EDITOR’S NOTE: We happily discovered Dr. Pearl Brandwein while reviewing MHz Choice subscriber feedback on our programs and, after reading a half dozen or so of Dr. Brandwein’s insightful reviews, all of us here at MHz Choice had the same thought: We need to get the good doctor to write for us! Enjoy! -MHz Choice

“In Vino Veritas” —in wine there is truth—just channel Pliny the Elder whose millennia-old adage refers to revealing man’s innermost truths and foibles with every sip.

Nowhere is this more apparent than in A Good Year. Enter protagonists, Erik and Lenny, poster boys for failure, who as outsiders struggle at every turn. Erik, an engineer, is seduced for his employer’s secrets, thereby getting fired and divorced. Lenny, a wannabe fries entrepreneur, kicked out by his girlfriend, now lives in a van. His deadbeat addict/dealer brother gets out of prison and sells Lenny’s food truck, thereby not only stealing his livelihood but also enmeshing him in his resuscitated drug dealing career.

The misadventures continue as Erik hires Lenny to help remove furniture and art from his great-aunt Chantal’s home in the Ardennes in order to pay off inheritance taxes and to acquire her home. Unfortunately, the house is already empty; but when Lenny falls against a fake basement wall, only to find six bottles of 1937 Chateau Rycler, a plan is hatched: sell the bottles as Nazi artifacts from Hitler’s private stock!

Our heroes’ fates are permanently sealed after uncorking a bottle leading to a daisy chain of events beginning their picaresque adventures on the merry-go-round of miscalculations, mistrust and mayhem even though they have the noblest motives for cheating, lying and forging. Greed now controls their thoughts and actions preventing them from breaking their self-attached shackles and going straight.

A Good Year is driven by the schemes and machinations of our duo of rascals whose interactions with an array of accomplices result in Erik and Lenny getting screwed—literally and figuratively.

This black comedy has two literary precedents from which it borrows generously: the “picaresque” novel, “Lazarillo de Tormes” (1554 anonymous novella) and “Candide” (1759 French satiric novella) by Voltaire (Leonard Bernstein’s Tony-Award winning operetta was performed on Broadway [1956-57, 1973]; at the Royal National Theatre [1999]; at the NYC Opera [1982, 2008, 2017]). The other literary precedent is the “novel of manners/decadence” illustrated by Schnitzler’s work, “Reigen,” better known by its cinematic title, “La Ronde,” directed by Max Ophuls in 1950 comprising a daisy chain of 10 pairs of characters before and after the sexual act. (Other noteworthy screen adaptations include Roger Vadim’s 1964 film, “Circle of Love” and Fernando Mireilles 2011 film, “360.”)

For lovers of international literature and cinema, A Good Year is a veritable treasure trove of two literary genres and a cinematic genre—the “Road” picture. Our heroes must undergo a rite of passage; however, self-awareness and the lessons to be learned come at a price –- unfortunately, our heroes, and their partners in crime, never have the means to pay.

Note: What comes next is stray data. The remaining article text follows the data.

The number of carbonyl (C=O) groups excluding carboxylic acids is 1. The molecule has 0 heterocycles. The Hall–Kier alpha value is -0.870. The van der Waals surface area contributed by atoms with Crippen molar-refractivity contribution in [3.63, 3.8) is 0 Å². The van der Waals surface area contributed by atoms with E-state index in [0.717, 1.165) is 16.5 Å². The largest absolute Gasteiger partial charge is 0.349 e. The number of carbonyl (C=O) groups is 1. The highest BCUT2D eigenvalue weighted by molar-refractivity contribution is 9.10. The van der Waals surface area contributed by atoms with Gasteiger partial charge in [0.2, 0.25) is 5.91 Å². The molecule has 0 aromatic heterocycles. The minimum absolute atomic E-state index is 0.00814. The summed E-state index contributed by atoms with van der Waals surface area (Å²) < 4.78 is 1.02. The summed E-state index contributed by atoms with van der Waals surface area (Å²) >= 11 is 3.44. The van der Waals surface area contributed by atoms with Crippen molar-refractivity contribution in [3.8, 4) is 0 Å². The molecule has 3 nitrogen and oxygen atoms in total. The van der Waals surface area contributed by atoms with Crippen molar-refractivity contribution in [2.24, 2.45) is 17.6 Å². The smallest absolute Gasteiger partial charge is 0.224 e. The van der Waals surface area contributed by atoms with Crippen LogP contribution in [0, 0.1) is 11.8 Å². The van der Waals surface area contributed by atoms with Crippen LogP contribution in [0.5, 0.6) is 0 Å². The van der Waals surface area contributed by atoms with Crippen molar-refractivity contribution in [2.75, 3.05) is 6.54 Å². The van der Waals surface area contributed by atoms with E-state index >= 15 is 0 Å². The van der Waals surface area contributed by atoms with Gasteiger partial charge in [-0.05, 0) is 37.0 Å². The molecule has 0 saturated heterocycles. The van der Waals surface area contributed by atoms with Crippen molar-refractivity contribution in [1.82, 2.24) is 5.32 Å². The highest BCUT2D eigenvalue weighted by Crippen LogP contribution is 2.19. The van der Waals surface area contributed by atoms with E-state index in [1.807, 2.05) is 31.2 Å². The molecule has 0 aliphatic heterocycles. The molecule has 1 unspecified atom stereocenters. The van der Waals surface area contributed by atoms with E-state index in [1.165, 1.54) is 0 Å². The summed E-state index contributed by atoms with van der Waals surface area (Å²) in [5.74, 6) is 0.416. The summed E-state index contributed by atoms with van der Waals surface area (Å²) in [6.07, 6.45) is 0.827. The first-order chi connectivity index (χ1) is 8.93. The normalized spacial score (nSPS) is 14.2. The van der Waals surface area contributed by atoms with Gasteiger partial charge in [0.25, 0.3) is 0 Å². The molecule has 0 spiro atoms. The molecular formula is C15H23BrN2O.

NOTA BENE: The wily producers of this limited Belgian series created a fake website for their fake wine as a publicity stunt adding a sense of notoriety and dismay – and hopefully, an anticipatory audience eager to watch the program.

Perhaps the producers were inspired by the great wineries of France, whose decades-old or centuries-old wines can fetch a pretty penny. BON APPETIT magazine (2017) featured an article on Christie’s 2011 sale of an 1847 Chateau d’Yquem wine for $117,000 to Christian Vanneque, who planned to drink it to celebrate his 50 years as a sommelier. This is one of France’s most revered wineries going as far back as the 1500’s. Chateau d’Yquem wines are sweet Bordeaux sauternes with exceptional longevity. The wines are produced in small batches because they are prone to “noble rot” making the remaining white grapes sweeter; hence, their increased monetary value.

Thomas Jefferson, a noted oenophiliac, liked the wine so much, that he ordered 250 bottles in 1784. No doubt, A Very Good Year!

About the author:
A lover of Romance languages and cultures, Dr. Pearl Brandwein has a Certificate in French Culture and Civilization from the Sorbonne. She then earned both her Masters’ degree in French Language/Literature and Ph.D. in Comparative Literature from New York University. Dr. Brandwein’s areas of academic expertise include the Renaissance and the Faust Figure in European Literature in addition to 19th and 20th Century Drama. Her other interests include writing about Holocaust Literature.

Dr. Brandwein began her teaching career at Princeton University followed by faculty positions at other academic institutions. In addition to French, she has also taught German, Latin, English Composition and ESL to corporate executives. After academia, she held numerous positions in the public and private sectors working as an Editor/Instructor/Administrator and as a PR professional and business communications executive directing editorial and marketing initiatives for EU clients.

She is a cineaste and a lover of Film Noir, Westerns and foreign films as well as a theatre and opera buff; she also attends concerts, lectures, ballet performances, museum and gallery exhibitions. In her rare spare time, she reads voraciously.


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